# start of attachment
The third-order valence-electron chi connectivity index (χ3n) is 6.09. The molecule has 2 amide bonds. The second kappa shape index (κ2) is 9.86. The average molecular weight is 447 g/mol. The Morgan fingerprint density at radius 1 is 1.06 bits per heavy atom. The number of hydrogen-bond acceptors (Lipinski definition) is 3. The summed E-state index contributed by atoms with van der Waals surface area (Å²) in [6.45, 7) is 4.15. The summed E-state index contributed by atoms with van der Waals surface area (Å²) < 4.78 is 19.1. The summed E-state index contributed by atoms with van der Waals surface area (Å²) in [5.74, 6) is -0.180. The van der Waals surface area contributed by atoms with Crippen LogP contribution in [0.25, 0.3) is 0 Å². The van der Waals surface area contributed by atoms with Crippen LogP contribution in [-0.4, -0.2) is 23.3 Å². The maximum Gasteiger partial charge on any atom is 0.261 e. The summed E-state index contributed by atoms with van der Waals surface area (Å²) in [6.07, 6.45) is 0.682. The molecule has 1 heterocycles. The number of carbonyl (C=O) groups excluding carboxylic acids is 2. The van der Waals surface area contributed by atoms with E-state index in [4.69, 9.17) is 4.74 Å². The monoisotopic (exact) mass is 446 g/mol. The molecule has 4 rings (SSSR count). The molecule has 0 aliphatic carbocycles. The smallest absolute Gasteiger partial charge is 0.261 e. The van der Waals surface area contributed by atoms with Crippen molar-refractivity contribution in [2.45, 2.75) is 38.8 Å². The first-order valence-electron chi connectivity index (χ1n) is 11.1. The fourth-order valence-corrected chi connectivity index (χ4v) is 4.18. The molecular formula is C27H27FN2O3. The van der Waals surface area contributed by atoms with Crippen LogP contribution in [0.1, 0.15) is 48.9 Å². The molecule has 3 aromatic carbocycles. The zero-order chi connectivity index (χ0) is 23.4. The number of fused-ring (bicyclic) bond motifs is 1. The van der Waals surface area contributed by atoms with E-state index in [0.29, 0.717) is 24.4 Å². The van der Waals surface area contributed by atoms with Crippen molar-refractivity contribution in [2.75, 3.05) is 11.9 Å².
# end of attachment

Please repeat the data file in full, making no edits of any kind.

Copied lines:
The third-order valence-electron chi connectivity index (χ3n) is 6.09. The molecule has 2 amide bonds. The second kappa shape index (κ2) is 9.86. The average molecular weight is 447 g/mol. The Morgan fingerprint density at radius 1 is 1.06 bits per heavy atom. The number of hydrogen-bond acceptors (Lipinski definition) is 3. The summed E-state index contributed by atoms with van der Waals surface area (Å²) in [6.45, 7) is 4.15. The summed E-state index contributed by atoms with van der Waals surface area (Å²) < 4.78 is 19.1. The summed E-state index contributed by atoms with van der Waals surface area (Å²) in [5.74, 6) is -0.180. The van der Waals surface area contributed by atoms with Crippen LogP contribution in [0.25, 0.3) is 0 Å². The van der Waals surface area contributed by atoms with Crippen LogP contribution in [-0.4, -0.2) is 23.3 Å². The maximum Gasteiger partial charge on any atom is 0.261 e. The summed E-state index contributed by atoms with van der Waals surface area (Å²) in [6.07, 6.45) is 0.682. The molecule has 1 heterocycles. The number of carbonyl (C=O) groups excluding carboxylic acids is 2. The van der Waals surface area contributed by atoms with E-state index in [4.69, 9.17) is 4.74 Å². The monoisotopic (exact) mass is 446 g/mol. The molecule has 4 rings (SSSR count). The molecule has 0 aliphatic carbocycles. The smallest absolute Gasteiger partial charge is 0.261 e. The van der Waals surface area contributed by atoms with Crippen molar-refractivity contribution in [2.45, 2.75) is 38.8 Å². The first-order valence-electron chi connectivity index (χ1n) is 11.1. The fourth-order valence-corrected chi connectivity index (χ4v) is 4.18. The molecular formula is C27H27FN2O3. The van der Waals surface area contributed by atoms with Crippen LogP contribution in [0.1, 0.15) is 48.9 Å². The molecule has 3 aromatic carbocycles. The zero-order chi connectivity index (χ0) is 23.4. The number of fused-ring (bicyclic) bond motifs is 1. The van der Waals surface area contributed by atoms with E-state index in [0.29, 0.717) is 24.4 Å². The van der Waals surface area contributed by atoms with Crippen molar-refractivity contribution in [2.75, 3.05) is 11.9 Å².